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5 of 5 people found the following review helpful By Kevin Killian HALL OF FAME on November 7, 2009
Format: Hardcover Verified Purchase
I remember reading Michael Sragow's movie reviews years ago, when Pauline Kael ws still alive and Sragow was among the very first of her acolytes, the Kaelettes people used to call them. His reviews sounded like hers, though now as stimulating. However in his biography of Victor Fleming, he has developed his own voice. Occasionally it is a shrill one but on the whole it has some resonances and strengths that even Kael never had--perhaps she never bothered with them. Sragow's extended considerations of Fleming's films tell a persuasive story, though methinks he gopes too far when he decides that the lost epic, "The Rough Riders" was probably a great film because the faces of the actors in what stills survive look interesting (and, of course, because Fleming was the man behind the camera). He tells us over and over again that Fleming was the real Clark Gable (the first chapter is called "The Real Rhett Butler"), as if Rhett Butler was an interesting thing to be. Sragow builds up Fleming as handsome enough to be a movie star, so charismatic that every star (Gary Cooper, Gable, Spencer Tracy) modelled himself upon him, --and then he shoots himself in the foot by including dozens of photos in which Fleming appears as a sort of very tall nonentity with a forced smile.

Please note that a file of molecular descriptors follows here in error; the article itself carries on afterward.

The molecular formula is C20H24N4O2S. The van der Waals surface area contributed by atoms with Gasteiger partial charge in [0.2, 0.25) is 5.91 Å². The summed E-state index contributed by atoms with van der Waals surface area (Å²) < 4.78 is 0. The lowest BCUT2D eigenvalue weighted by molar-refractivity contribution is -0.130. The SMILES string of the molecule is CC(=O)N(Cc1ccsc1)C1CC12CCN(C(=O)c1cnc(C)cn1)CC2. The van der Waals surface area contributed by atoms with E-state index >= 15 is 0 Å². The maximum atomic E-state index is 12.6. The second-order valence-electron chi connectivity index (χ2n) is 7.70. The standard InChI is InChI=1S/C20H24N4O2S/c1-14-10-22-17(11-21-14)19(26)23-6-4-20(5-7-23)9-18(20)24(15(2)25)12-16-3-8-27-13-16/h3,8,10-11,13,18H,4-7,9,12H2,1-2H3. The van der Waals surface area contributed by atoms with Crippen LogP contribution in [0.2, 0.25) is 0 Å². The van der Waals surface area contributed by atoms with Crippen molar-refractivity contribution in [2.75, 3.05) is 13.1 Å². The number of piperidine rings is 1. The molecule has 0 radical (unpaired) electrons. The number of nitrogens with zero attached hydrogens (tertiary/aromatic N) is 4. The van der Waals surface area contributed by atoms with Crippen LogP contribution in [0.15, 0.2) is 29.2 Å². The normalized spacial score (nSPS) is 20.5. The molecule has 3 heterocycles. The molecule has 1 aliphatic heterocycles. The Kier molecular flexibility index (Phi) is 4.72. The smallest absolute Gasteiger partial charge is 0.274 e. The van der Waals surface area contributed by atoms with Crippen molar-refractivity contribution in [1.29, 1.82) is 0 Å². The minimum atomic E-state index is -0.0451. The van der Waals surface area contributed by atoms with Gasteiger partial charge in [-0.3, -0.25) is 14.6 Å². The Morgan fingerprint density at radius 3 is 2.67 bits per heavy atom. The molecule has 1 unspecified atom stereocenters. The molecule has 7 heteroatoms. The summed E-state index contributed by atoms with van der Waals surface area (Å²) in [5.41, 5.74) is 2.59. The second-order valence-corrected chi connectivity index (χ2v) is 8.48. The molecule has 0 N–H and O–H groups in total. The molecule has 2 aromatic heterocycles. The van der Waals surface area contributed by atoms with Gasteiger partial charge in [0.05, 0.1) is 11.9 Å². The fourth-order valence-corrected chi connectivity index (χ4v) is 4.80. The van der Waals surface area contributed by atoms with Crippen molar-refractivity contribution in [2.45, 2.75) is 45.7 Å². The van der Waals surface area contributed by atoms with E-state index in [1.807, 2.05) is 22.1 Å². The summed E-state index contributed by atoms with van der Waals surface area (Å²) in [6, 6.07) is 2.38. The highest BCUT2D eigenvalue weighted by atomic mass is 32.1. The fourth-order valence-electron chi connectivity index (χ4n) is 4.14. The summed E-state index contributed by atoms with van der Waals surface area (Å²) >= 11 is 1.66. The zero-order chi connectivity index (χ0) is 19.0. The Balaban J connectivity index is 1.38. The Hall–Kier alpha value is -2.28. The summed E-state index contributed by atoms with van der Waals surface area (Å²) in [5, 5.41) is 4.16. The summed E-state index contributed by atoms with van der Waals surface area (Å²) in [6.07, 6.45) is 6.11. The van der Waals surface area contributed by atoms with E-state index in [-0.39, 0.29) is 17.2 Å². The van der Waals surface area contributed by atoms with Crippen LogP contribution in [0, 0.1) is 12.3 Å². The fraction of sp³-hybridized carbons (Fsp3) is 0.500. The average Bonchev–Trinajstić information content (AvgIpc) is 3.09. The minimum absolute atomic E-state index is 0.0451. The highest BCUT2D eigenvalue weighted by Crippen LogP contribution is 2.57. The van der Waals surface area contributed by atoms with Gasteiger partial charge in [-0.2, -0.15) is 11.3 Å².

He seems to have scoured every memoir written by any participant in Hollywood's studio system, looking for favorable references to Victor Fleming. Of such scattered gold dust a portrait does not appear, at least not a cohesive one. I couldn't tell whether he was a nog good son of a gun, as Henry Hathaway paints him, or a sensitive and cultured aesthete. Sragow attempts to broaden the canvases constantly, insisting that Fleming was both. He was in fact everything.
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Format: Hardcover Verified Purchase
Quick! Who directed those two great masterpieces of 1939, "The Wizard of Oz" and "Gone With the Wind?" The correct answer is the talented Victor Fleming (1889-1949). Fleming has long deserved a full-length biography of his life and career. Baltiomore film critic Michael Sragrow has accomplished that task using vivid prose in telling the saga of an American original artist of the cinema.
Fleming was a native Californian born to poor farmers who had migrated west from Missouri. He was enamored of photography, tinkering with cars, chasing women and general old fashioned carousing with his friends. During World War I he became an officer who photographed President Woodrow Wilson during the Versailles Peace Conference of 1919 which transpired in Paris.
Fleming became known as a photographer who soon won a director's chair during the Silent Screen era. He directed and befriended the great Douglas Fairbanks Sr. Fleming was the lover of such silent sexpots as the alluring Clara Bow the famous "It" girl and several starlets. He would later go have affairs with among many others: No
Bessie Love, Norma Shearer and most famously the incandescent Swede Ingrid Bergman.
Fleming was not faithful to his wife Lu but was a good father to his two daughters. He never got past the seventh grade in school but was an autodidatic chap who knew a good deal of history, the art of film directing, mechanics and flying aircraft. His pals were such he-men as Clark Gable, Spencer Tracy and Henry Fonda. He was a macho Hemingway man who was handsome, well spoken, sometimes gruff and always professional on the set. His best pal was probably the irascible film genius Howard Hawks.
We remember him, of course, for the great films he directed.